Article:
Why Do We Need a Blender?
After bariatric surgery our stomach is much like an infant’s. While it’s healing we need to start from the beginning to learn how to eat. We are placed on special nutrition plans by our surgeons and nutritionists. The plans vary from surgeon to surgeon, but some things are certain: everyone has some sort of liquid diet immediately after surgery. The we progress to pureed foods, soft foods and finally we start adding regular food. We mix things with protein powder, crush ice and sometimes rely on smoothies.
It is important to have a blender, but which kind? It depends on individual preference. But there are plenty of differences to consider. I have researched the heck out of this issue, talked to tens of people, purchased more than one type and have used the beautiful pricey ones owned by friends and family. Here is what I have found:
- The Ninja – I had one and I liked it.
- Magic Bullet – I have one and I like it, but when I need to replace it I will buy a Nutribullet.
- Vitamix/Blendtec – Expensive and worth every penny. I didn’t own one when I first wrote this, but I now have a Blendtec and it is a game changer! The clear winner for smoothies.
Regular blenders work okay for blending protein powder, but they don’t work for smoothies and they don’t puree many foods well. The best on the consumer market (by far) are Blendtec and Vitamix. Their prices reflect the quality.
Vitamix and Blendtec are tied as the top of consumer smoothie blenders. They rival many of the powerful commercial blenders that cost thousands of dollars. These are the only consumer blenders that do the job of pulverizing everything down to a smooth consistency. There are no little chunks of kale left in your green smoothie, or seeds from fruits and veggies.
They are durable, last years (usually decades) and owners are practically giddy using them. Ask someone who owns one what they think about their Vitamix or Blendtec and you are likely to hear a description as glowing as if it were their child about to enter a gifted program.
They are pricey, but worth every penny if your budget can handle one. My budget didn’t make room for one, but I admit to getting a teensy bit envious when my sister makes a me a green smoothie with her Blendtec. Green smoothies are the ultimate test for me and hers are perfect.
UPDATE: I now have a Blendtec and it is far and above the less expensive brands for smoothies. If it weren’t for smoothies, I would have been okay with the Ninja. To me, it is well worth the price.
If you live in the real world and need to find more affordable option there are some good ones, but there is a noticeable difference in quality and durability. Some dealers offer significant discounts for refurbished Vitamix and Blendtec blenders.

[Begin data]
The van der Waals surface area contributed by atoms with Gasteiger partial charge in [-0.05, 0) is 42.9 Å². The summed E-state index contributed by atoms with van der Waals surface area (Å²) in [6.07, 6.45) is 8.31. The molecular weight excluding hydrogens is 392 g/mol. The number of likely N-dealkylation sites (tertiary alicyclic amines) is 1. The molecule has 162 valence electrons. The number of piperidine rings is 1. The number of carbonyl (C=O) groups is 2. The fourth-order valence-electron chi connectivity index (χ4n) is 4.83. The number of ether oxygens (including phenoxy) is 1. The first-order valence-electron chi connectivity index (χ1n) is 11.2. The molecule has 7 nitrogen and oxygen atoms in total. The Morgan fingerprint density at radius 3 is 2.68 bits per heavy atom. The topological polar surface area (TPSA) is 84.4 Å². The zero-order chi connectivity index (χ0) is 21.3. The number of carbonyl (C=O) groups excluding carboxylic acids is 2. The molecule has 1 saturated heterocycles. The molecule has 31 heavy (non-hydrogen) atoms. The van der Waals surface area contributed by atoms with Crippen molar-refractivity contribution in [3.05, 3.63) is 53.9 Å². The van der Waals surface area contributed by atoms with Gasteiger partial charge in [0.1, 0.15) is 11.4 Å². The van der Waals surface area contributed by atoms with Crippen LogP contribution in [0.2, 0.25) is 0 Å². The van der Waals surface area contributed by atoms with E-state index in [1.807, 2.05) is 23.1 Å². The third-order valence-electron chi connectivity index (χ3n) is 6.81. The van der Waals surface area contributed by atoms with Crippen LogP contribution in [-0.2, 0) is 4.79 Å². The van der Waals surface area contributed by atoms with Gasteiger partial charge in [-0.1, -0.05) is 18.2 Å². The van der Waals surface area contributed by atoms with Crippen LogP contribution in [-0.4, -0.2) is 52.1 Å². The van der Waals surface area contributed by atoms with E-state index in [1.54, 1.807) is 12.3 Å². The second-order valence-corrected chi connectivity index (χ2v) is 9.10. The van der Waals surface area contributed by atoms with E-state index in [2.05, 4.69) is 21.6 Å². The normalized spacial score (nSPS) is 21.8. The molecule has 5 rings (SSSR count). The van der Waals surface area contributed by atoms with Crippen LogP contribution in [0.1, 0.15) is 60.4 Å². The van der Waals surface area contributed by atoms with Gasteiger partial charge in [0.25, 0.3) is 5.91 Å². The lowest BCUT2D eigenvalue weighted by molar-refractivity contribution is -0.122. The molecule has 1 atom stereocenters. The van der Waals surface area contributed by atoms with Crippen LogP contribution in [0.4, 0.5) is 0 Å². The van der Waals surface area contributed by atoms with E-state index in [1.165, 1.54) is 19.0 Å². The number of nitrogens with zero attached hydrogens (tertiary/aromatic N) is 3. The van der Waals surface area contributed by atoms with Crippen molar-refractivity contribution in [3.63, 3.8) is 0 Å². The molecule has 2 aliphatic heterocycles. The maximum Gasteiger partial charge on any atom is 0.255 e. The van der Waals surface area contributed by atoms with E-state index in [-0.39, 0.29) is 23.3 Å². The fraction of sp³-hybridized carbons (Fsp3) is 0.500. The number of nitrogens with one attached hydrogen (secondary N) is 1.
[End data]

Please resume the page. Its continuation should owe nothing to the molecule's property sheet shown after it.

Search for a better deal on refurbished Blendtec Blenders on Amazon
Search for a better deal on a refurbished Vitamix blenders on Amazon
Standard blenders range in price from $20 to $100 or so. They don’t make good smoothies. They aren’t built to pulverize the greens or puree anything other than soft foods. If you like to chew your green or fruit smoothie, then maybe you won’t mind.
Most of the bariatric patients who have standard blenders say they don’t use them. I’ve talked to several people who later invested in the fancy ones or purchased a specialty blender. A standard blender is certainly better than nothing, but there are better specialty blenders that will fit in the budget.
There are many standard blenders to choose from, some better than others. For people still convinced the standard blender is the best choice, I recommend reading the features and reviews on Amazon or at a local retailer.
After spending way too much time researching this purchase I bought a Ninja.
The Ninja has served me well for the year or so I have used it. It is well made, does a good job pureeing food and making smoothies. It does not pulverize berry seeds or greens. There will be small pieces of kale floating in your green smoothie, but overall it does a pretty darned good job. I’ve used the heck out of it and it hasn’t let me down yet.
Ninja replicates many of the features of top level products and it sells for about a quarter of the price.
Nutribullet vs. Magic BulletIf the budget allows for a purchase of only one blender of less than $100, one of these will be the winner. Bariatric patients mostly need to blend things in small quantities. Cleaning out a giant blender after every protein shake is a pain.
The Nutribullet does a better job of breaking down pieces. Has a bigger motor which does a better job of crushing ice and reducing greens and fruits for smoothies.
The Magic Bullet is significantly less expensive, does a good job. I use mine several times a week. For budget personal blender, this is a good choice.
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